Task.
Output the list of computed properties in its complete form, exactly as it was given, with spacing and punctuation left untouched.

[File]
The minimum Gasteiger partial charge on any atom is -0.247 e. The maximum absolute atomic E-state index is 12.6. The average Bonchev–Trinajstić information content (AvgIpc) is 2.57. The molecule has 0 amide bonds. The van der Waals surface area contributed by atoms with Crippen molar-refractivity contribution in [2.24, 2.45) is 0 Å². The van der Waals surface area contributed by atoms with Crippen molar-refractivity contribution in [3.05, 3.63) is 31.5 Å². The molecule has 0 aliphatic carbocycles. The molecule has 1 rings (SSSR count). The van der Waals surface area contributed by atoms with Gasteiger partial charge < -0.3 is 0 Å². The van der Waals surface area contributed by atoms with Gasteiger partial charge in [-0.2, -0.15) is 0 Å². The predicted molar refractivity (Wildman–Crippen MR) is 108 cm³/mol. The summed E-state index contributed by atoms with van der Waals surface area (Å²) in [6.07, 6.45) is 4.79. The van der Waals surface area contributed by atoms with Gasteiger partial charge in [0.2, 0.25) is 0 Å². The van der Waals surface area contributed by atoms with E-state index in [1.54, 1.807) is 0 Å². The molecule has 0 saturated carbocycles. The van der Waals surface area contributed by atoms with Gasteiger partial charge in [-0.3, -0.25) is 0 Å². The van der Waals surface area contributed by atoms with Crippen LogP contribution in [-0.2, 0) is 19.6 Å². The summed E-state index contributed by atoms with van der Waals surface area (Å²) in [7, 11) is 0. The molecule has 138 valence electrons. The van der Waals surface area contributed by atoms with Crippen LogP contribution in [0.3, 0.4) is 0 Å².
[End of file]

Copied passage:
The minimum Gasteiger partial charge on any atom is -0.247 e. The maximum absolute atomic E-state index is 12.6. The average Bonchev–Trinajstić information content (AvgIpc) is 2.57. The molecule has 0 amide bonds. The van der Waals surface area contributed by atoms with Crippen molar-refractivity contribution in [2.24, 2.45) is 0 Å². The van der Waals surface area contributed by atoms with Crippen molar-refractivity contribution in [3.05, 3.63) is 31.5 Å². The molecule has 0 aliphatic carbocycles. The molecule has 1 rings (SSSR count). The van der Waals surface area contributed by atoms with Gasteiger partial charge < -0.3 is 0 Å². The van der Waals surface area contributed by atoms with Gasteiger partial charge in [-0.2, -0.15) is 0 Å². The predicted molar refractivity (Wildman–Crippen MR) is 108 cm³/mol. The summed E-state index contributed by atoms with van der Waals surface area (Å²) in [6.07, 6.45) is 4.79. The van der Waals surface area contributed by atoms with Gasteiger partial charge in [0.2, 0.25) is 0 Å². The van der Waals surface area contributed by atoms with E-state index in [1.54, 1.807) is 0 Å². The molecule has 0 saturated carbocycles. The van der Waals surface area contributed by atoms with Gasteiger partial charge in [-0.3, -0.25) is 0 Å². The van der Waals surface area contributed by atoms with Crippen LogP contribution in [-0.2, 0) is 19.6 Å². The summed E-state index contributed by atoms with van der Waals surface area (Å²) in [7, 11) is 0. The molecule has 138 valence electrons. The van der Waals surface area contributed by atoms with Crippen LogP contribution in [0.3, 0.4) is 0 Å².